TREXLERTOWN, Pa. – A Pennsylvania man who had recently written in The New York Times about his love for his Alzheimer's-stricken wife killed her and himself in what their family called act of "deep devotion."
The bodies of Charles Snelling and his wife, Adrienne, both 81, were found Thursday in their home in Trexlertown in eastern Pennsylvania.
"Our father ended our mother's life and then took his own life as well," the family said in a statement. "This is a total shock to everyone in the family, but we know he acted out of deep devotion and profound love."
The coroner said Charles Snelling shot himself; autopsy results on his wife were pending.
Charles Snelling, prominent in local political circles, responded late last year to a call from Times columnist David Brooks for people older than 70 to evaluate accomplishments and lessons in their lives.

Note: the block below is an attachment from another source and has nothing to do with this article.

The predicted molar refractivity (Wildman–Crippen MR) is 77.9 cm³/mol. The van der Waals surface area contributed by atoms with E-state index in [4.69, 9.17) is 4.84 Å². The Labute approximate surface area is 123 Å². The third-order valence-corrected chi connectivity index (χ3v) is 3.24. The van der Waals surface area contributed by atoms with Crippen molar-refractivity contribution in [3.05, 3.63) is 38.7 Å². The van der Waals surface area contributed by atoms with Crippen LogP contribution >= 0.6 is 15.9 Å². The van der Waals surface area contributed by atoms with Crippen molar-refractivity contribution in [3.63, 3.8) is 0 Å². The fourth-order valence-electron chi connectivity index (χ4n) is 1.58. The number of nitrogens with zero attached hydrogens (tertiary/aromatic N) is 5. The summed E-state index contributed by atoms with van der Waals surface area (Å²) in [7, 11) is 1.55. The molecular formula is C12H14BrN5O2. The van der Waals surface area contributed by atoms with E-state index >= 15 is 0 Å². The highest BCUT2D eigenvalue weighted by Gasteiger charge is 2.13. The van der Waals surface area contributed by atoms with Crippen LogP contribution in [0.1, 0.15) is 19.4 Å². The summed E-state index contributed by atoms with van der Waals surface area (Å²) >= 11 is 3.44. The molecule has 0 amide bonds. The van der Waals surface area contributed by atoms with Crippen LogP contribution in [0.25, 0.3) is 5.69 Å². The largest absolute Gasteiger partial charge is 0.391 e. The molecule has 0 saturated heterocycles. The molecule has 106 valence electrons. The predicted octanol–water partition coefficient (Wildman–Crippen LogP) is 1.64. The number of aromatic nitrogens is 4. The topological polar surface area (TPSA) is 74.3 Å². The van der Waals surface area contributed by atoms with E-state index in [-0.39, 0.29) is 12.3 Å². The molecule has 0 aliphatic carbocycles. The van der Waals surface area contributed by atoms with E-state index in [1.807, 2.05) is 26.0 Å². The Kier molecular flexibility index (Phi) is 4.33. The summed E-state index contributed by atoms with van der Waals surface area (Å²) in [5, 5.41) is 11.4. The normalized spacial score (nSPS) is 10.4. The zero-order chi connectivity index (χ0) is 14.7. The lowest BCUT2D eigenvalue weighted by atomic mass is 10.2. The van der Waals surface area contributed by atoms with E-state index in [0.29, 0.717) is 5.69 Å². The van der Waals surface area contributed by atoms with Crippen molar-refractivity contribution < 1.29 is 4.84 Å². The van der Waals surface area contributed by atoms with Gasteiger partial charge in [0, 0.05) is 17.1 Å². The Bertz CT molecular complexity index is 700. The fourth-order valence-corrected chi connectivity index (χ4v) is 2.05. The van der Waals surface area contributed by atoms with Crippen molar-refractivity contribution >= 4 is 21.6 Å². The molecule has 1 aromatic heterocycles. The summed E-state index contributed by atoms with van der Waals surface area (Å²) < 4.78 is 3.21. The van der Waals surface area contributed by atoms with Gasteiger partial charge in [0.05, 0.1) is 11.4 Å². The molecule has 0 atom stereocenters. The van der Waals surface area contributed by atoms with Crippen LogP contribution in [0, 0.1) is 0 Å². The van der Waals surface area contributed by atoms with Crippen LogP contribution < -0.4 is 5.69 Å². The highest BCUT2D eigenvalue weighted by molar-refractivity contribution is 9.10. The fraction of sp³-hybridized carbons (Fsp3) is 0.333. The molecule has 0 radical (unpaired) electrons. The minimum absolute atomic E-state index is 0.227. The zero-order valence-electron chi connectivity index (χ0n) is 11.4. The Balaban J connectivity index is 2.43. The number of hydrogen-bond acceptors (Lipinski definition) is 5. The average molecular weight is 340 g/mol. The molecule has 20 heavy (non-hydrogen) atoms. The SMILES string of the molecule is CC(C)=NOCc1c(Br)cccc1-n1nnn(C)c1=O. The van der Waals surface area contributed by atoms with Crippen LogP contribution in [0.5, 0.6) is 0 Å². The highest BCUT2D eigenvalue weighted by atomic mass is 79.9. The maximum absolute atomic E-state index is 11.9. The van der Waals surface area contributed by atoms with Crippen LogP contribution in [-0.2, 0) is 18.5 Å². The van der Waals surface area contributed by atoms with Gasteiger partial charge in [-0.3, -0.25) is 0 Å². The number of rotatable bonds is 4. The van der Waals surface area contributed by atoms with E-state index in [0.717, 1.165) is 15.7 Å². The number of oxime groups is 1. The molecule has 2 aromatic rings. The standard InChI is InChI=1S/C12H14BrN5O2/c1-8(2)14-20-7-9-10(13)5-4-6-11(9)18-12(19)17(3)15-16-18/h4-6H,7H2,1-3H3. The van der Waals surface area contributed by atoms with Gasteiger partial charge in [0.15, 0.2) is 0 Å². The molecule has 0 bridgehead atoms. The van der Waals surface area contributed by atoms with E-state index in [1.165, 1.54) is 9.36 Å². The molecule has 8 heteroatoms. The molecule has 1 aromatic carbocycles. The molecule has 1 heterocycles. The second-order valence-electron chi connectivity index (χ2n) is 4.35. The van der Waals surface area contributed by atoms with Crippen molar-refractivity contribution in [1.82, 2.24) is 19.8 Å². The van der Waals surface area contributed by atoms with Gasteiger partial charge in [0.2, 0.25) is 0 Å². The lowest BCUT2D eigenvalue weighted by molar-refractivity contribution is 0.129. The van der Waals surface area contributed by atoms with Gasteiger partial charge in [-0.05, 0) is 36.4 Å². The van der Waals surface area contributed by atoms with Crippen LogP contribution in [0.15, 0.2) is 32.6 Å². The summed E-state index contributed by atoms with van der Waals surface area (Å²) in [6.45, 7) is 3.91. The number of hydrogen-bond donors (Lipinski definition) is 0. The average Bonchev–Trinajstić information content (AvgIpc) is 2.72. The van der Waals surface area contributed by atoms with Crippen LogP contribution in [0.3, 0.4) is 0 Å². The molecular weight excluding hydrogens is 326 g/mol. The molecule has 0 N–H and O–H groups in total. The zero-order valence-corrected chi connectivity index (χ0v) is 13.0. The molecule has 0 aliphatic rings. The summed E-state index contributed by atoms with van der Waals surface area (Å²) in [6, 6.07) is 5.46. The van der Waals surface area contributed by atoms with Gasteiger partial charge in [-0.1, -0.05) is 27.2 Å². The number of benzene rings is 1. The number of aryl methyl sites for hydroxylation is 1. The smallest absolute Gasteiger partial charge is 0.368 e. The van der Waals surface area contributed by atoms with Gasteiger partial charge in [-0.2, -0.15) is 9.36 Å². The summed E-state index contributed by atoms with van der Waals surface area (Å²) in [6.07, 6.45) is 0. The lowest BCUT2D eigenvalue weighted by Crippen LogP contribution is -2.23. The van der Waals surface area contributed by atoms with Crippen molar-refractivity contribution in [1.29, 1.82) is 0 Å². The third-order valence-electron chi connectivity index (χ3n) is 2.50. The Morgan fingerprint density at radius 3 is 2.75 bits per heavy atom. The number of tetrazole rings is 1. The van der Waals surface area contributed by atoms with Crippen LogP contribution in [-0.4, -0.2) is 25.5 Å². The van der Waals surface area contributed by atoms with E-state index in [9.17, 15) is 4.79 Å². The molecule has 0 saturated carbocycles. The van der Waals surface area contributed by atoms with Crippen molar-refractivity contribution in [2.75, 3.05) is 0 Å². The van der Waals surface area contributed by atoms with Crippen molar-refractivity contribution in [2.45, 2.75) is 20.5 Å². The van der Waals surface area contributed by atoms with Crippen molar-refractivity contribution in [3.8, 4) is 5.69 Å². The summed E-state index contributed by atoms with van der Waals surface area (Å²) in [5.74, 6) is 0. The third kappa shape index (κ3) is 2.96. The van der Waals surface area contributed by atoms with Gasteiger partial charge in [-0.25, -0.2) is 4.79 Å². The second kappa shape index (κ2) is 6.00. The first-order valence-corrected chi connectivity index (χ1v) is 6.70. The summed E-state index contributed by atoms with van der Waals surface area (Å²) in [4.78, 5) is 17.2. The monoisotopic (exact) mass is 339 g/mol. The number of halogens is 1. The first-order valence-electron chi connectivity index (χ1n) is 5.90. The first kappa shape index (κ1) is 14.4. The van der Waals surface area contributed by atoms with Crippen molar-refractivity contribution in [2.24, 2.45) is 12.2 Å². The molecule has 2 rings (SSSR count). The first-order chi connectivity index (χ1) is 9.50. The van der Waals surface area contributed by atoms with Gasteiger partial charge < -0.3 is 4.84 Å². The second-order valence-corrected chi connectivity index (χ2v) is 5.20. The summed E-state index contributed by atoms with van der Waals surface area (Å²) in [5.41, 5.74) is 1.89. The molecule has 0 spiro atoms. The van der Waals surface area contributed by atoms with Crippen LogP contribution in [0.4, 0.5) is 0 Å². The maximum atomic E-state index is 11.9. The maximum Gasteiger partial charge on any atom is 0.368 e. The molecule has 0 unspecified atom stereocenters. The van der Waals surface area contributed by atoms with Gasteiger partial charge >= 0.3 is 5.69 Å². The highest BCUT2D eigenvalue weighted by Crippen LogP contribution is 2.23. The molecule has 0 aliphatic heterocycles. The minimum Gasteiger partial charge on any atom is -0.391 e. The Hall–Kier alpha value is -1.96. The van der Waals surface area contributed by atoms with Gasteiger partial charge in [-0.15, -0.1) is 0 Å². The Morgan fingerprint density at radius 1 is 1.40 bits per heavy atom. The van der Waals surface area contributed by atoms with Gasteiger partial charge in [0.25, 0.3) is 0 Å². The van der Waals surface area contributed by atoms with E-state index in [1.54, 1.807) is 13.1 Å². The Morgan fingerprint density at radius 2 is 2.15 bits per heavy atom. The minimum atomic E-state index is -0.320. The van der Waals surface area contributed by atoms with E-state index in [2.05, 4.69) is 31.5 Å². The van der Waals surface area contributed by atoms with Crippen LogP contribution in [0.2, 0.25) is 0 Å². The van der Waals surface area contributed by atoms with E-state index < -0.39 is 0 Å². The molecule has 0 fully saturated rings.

In an essay published online in December, Snelling looked back on the turn his prosperous and happy life had taken, mixing memories of the young woman he fell in love with at first sight with the challenge of caring for someone with dementia.
"The first year we were married, as summer was approaching, I asked Adrienne `where shall we travel this summer?' `What on earth are you talking about,' she answered. `Don't you travel in the summer,' I asked. Her response: `You are a married man now; get a job you lazy bum."'
They had five children in a life he describes as "charmed," partly because he was from a wealthy, well-connected family.
But six years ago, Alzheimer's disease arrived.
"It never occurred to me for a moment that it would not be my duty and my pleasure to take care of my sweetie," he wrote. "After all, she took care of me in every possible way she could for 55 years."
He and Adrienne Snelling "were wonderful parents and grandparents," the family said. "And the love they shared during their 61-year marriage was total and complete."
Snelling was a general aviation pilot and served for four years as president of the city council of Allentown. He also served as chairman of the authority that manages Reagan and Dulles airports in the Washington, D.C., area.